Burke argues that without the means of some change the State is without the means of its conservation. Without such means of correction it might even risk the loss of what it most wishes to conserve and these ‘two principles of conservation and correction acted strongly at the two critical periods of the Revolution and the Restoration.’ (R. P22.)

In the famous law of Charles 1, called the Petition of Right, the parliament says to the king, ‘Your subjects have inherited this freedom, ‘claiming their franchises, not on abstract principles ‘as the rights of men,’ but as a patrimony derived from their forefathers, whereas,’ says Burke, ‘ the revolutionaries in France, operating from first principles rather than empiric study are so taken up by their principles that they totally forget man’s nature. To legislate on the principle of human rationality is to present a one dimensional picture forgetting that men may also be irrational, self serving and violent.’ R. P32.)

With regard to the excesses and social misery brought about by the revolutionary government’s ad hoc decisions, Burke argues that ‘if the parliament had been not been dissolved, it may have acted as a balance and corrective of the excesses of the National Assembly and its judiciary owing its place to the National Assembly, not knowing by what law it judges nor under what authority it acts. ( R.PP 208/9.) .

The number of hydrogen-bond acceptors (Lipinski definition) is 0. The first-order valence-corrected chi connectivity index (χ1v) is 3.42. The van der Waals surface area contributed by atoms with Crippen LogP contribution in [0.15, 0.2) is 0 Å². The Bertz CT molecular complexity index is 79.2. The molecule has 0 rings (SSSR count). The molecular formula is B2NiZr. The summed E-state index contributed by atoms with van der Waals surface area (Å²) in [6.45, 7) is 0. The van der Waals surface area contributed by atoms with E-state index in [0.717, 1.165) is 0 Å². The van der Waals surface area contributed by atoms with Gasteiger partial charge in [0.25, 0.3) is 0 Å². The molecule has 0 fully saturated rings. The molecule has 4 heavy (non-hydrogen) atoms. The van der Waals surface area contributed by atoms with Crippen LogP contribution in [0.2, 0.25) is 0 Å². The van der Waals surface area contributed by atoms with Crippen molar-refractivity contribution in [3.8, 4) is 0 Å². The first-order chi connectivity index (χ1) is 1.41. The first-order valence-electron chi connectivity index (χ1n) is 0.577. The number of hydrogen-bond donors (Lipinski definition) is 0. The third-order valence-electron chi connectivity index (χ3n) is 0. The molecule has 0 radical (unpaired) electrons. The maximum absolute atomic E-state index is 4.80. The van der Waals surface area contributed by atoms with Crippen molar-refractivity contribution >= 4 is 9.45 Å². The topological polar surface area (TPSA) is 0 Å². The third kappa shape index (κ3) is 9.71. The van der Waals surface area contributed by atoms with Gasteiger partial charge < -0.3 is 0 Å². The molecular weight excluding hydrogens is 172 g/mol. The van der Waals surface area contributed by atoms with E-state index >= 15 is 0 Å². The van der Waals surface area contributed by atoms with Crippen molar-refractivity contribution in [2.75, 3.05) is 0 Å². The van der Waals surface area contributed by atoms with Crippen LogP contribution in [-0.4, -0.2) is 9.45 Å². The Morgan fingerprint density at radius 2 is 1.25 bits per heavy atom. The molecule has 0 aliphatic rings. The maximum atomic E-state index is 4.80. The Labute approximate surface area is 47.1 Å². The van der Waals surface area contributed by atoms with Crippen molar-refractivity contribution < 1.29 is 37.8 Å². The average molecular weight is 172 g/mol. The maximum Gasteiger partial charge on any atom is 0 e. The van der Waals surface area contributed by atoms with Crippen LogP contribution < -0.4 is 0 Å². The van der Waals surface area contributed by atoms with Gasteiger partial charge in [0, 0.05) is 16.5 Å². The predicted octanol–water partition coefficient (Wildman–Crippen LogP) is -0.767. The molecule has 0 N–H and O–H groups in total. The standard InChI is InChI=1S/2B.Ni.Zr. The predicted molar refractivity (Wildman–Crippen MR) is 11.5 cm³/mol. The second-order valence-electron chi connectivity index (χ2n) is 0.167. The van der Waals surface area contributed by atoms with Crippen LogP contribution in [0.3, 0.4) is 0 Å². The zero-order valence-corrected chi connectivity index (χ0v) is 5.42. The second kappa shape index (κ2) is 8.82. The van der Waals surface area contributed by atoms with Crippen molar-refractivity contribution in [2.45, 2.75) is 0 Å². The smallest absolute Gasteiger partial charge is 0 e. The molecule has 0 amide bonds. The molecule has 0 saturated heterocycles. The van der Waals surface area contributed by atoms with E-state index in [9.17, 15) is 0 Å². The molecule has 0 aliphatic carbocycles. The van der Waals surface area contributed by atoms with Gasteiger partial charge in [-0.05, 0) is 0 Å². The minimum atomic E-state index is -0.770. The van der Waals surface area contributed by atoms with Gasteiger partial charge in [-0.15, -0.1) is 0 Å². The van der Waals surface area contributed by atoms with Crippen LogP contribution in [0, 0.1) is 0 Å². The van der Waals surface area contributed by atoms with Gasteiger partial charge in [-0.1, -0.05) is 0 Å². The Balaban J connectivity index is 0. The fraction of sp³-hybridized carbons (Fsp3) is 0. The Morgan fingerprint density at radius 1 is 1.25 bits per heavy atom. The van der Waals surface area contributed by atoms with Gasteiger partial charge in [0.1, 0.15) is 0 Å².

From Burke to modern conservatives, these concerns of conservation and correction by trial and error are found in the writings of British and other conservative thinkers.

Modern day British conservative Roger Scruton, (Quadrant, ‘The Philosophy of Roger Scruton,’ ) describes the May Day event in Paris when anarchic leftist students took to the streets. Scruton watched transfixed as a violent battle between students and police unfolded beneath his attic window until abruptly “the plate-glass windows of the shops appeared to step back, shudder for a second, and then give up the ghost, as the reflections suddenly left them and they slid in jagged fragments to the ground”.

In this moment, at the centre of an archetypal 1960s event, it appears that Scruton experienced a sudden intuitive insight into the advent of the nihilistic postmodern era, characterised by the collapse of representation, and the fragmentation, violence and iconoclasm that Scruton later claimed in A Political Philosophy: Arguments for Conservatism (2006), provided the context for the conservative philosophical response of which he has since propounded.

Earlier that day, reading de Gaulle’s Memoires, Scruton had been struck by the Gaullist insight that a nation is defined “by language, religion, and high culture [and that] in times of turmoil and conquest it is those spiritual things that must be protected and reaffirmed”, and now he saw this sacred dimension under threat by the profane Dionysian forces that had been unleashed below him, “throwing away … all customs, institutions and achievements, for the sake of a momentary exultation which could have no lasting sense save anarchy”.( Q P 2.)